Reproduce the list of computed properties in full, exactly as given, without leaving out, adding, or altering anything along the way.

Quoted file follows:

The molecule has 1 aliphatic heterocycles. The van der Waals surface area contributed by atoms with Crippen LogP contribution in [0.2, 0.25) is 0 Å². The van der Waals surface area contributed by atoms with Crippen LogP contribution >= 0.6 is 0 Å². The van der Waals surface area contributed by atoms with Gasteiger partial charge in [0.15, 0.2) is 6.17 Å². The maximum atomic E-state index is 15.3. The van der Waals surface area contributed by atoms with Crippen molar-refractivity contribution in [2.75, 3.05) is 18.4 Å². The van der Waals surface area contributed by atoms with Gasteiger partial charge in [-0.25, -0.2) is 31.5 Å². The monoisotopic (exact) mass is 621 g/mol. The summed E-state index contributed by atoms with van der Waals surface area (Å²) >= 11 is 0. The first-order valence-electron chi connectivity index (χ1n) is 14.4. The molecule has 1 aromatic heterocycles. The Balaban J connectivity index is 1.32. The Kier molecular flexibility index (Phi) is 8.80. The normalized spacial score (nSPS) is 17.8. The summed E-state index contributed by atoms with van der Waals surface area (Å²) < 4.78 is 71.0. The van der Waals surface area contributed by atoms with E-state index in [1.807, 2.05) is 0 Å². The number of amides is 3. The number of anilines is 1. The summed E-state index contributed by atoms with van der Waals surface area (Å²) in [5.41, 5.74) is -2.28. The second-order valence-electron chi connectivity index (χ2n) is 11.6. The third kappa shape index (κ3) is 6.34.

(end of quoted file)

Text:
The molecule has 1 aliphatic heterocycles. The van der Waals surface area contributed by atoms with Crippen LogP contribution in [0.2, 0.25) is 0 Å². The van der Waals surface area contributed by atoms with Crippen LogP contribution >= 0.6 is 0 Å². The van der Waals surface area contributed by atoms with Gasteiger partial charge in [0.15, 0.2) is 6.17 Å². The maximum atomic E-state index is 15.3. The van der Waals surface area contributed by atoms with Crippen molar-refractivity contribution in [2.75, 3.05) is 18.4 Å². The van der Waals surface area contributed by atoms with Gasteiger partial charge in [-0.25, -0.2) is 31.5 Å². The monoisotopic (exact) mass is 621 g/mol. The summed E-state index contributed by atoms with van der Waals surface area (Å²) >= 11 is 0. The first-order valence-electron chi connectivity index (χ1n) is 14.4. The molecule has 1 aromatic heterocycles. The Balaban J connectivity index is 1.32. The Kier molecular flexibility index (Phi) is 8.80. The normalized spacial score (nSPS) is 17.8. The summed E-state index contributed by atoms with van der Waals surface area (Å²) < 4.78 is 71.0. The van der Waals surface area contributed by atoms with E-state index in [1.807, 2.05) is 0 Å². The number of amides is 3. The number of anilines is 1. The summed E-state index contributed by atoms with van der Waals surface area (Å²) in [5.41, 5.74) is -2.28. The second-order valence-electron chi connectivity index (χ2n) is 11.6. The third kappa shape index (κ3) is 6.34.